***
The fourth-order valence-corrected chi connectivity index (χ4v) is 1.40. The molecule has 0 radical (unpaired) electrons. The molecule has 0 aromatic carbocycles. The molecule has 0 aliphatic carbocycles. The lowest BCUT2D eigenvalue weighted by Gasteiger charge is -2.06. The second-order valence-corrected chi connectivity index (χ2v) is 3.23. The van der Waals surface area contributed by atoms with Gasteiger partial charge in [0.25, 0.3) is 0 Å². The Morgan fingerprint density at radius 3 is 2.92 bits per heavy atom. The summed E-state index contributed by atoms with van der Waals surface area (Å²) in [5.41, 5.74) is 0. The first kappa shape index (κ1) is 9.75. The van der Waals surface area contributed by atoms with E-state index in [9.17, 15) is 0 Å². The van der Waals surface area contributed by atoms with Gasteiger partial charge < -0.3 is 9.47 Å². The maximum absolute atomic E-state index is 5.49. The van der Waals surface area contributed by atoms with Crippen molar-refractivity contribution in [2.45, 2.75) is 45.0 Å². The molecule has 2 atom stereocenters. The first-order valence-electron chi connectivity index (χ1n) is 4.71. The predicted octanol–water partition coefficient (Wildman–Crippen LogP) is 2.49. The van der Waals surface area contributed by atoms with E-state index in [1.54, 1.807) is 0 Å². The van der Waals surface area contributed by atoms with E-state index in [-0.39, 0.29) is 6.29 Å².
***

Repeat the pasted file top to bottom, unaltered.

The fourth-order valence-corrected chi connectivity index (χ4v) is 1.40. The molecule has 0 radical (unpaired) electrons. The molecule has 0 aromatic carbocycles. The molecule has 0 aliphatic carbocycles. The lowest BCUT2D eigenvalue weighted by Gasteiger charge is -2.06. The second-order valence-corrected chi connectivity index (χ2v) is 3.23. The van der Waals surface area contributed by atoms with Gasteiger partial charge in [0.25, 0.3) is 0 Å². The Morgan fingerprint density at radius 3 is 2.92 bits per heavy atom. The summed E-state index contributed by atoms with van der Waals surface area (Å²) in [5.41, 5.74) is 0. The first kappa shape index (κ1) is 9.75. The van der Waals surface area contributed by atoms with E-state index in [9.17, 15) is 0 Å². The van der Waals surface area contributed by atoms with Gasteiger partial charge < -0.3 is 9.47 Å². The maximum absolute atomic E-state index is 5.49. The van der Waals surface area contributed by atoms with Crippen molar-refractivity contribution in [2.45, 2.75) is 45.0 Å². The molecule has 2 atom stereocenters. The first-order valence-electron chi connectivity index (χ1n) is 4.71. The predicted octanol–water partition coefficient (Wildman–Crippen LogP) is 2.49. The van der Waals surface area contributed by atoms with E-state index in [1.54, 1.807) is 0 Å². The van der Waals surface area contributed by atoms with E-state index in [-0.39, 0.29) is 6.29 Å².